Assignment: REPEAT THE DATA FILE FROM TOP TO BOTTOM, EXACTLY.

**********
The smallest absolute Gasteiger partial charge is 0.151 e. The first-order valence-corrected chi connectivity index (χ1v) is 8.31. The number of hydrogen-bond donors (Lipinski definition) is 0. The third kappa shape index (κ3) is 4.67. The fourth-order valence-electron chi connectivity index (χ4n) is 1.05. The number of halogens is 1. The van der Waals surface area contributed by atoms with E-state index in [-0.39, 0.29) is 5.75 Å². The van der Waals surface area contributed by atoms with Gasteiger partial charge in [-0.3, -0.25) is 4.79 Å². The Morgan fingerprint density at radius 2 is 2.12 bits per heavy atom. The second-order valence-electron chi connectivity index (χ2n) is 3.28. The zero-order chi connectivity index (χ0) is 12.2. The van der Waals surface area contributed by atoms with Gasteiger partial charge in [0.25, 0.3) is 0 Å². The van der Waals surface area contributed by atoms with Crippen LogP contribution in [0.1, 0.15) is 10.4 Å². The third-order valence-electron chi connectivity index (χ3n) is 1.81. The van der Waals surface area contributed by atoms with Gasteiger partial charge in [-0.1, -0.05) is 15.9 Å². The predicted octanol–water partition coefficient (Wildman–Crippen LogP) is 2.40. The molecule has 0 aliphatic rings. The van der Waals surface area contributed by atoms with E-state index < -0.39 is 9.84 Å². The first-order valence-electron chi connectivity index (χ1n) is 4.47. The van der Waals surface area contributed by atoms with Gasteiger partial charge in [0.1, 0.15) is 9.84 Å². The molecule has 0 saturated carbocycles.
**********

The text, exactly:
The smallest absolute Gasteiger partial charge is 0.151 e. The first-order valence-corrected chi connectivity index (χ1v) is 8.31. The number of hydrogen-bond donors (Lipinski definition) is 0. The third kappa shape index (κ3) is 4.67. The fourth-order valence-electron chi connectivity index (χ4n) is 1.05. The number of halogens is 1. The van der Waals surface area contributed by atoms with E-state index in [-0.39, 0.29) is 5.75 Å². The van der Waals surface area contributed by atoms with Gasteiger partial charge in [-0.3, -0.25) is 4.79 Å². The Morgan fingerprint density at radius 2 is 2.12 bits per heavy atom. The second-order valence-electron chi connectivity index (χ2n) is 3.28. The zero-order chi connectivity index (χ0) is 12.2. The van der Waals surface area contributed by atoms with Gasteiger partial charge in [0.25, 0.3) is 0 Å². The van der Waals surface area contributed by atoms with Crippen LogP contribution in [0.1, 0.15) is 10.4 Å². The third-order valence-electron chi connectivity index (χ3n) is 1.81. The van der Waals surface area contributed by atoms with Gasteiger partial charge in [-0.1, -0.05) is 15.9 Å². The predicted octanol–water partition coefficient (Wildman–Crippen LogP) is 2.40. The molecule has 0 aliphatic rings. The van der Waals surface area contributed by atoms with E-state index < -0.39 is 9.84 Å². The first-order valence-electron chi connectivity index (χ1n) is 4.47. The van der Waals surface area contributed by atoms with Gasteiger partial charge in [0.1, 0.15) is 9.84 Å². The molecule has 0 saturated carbocycles.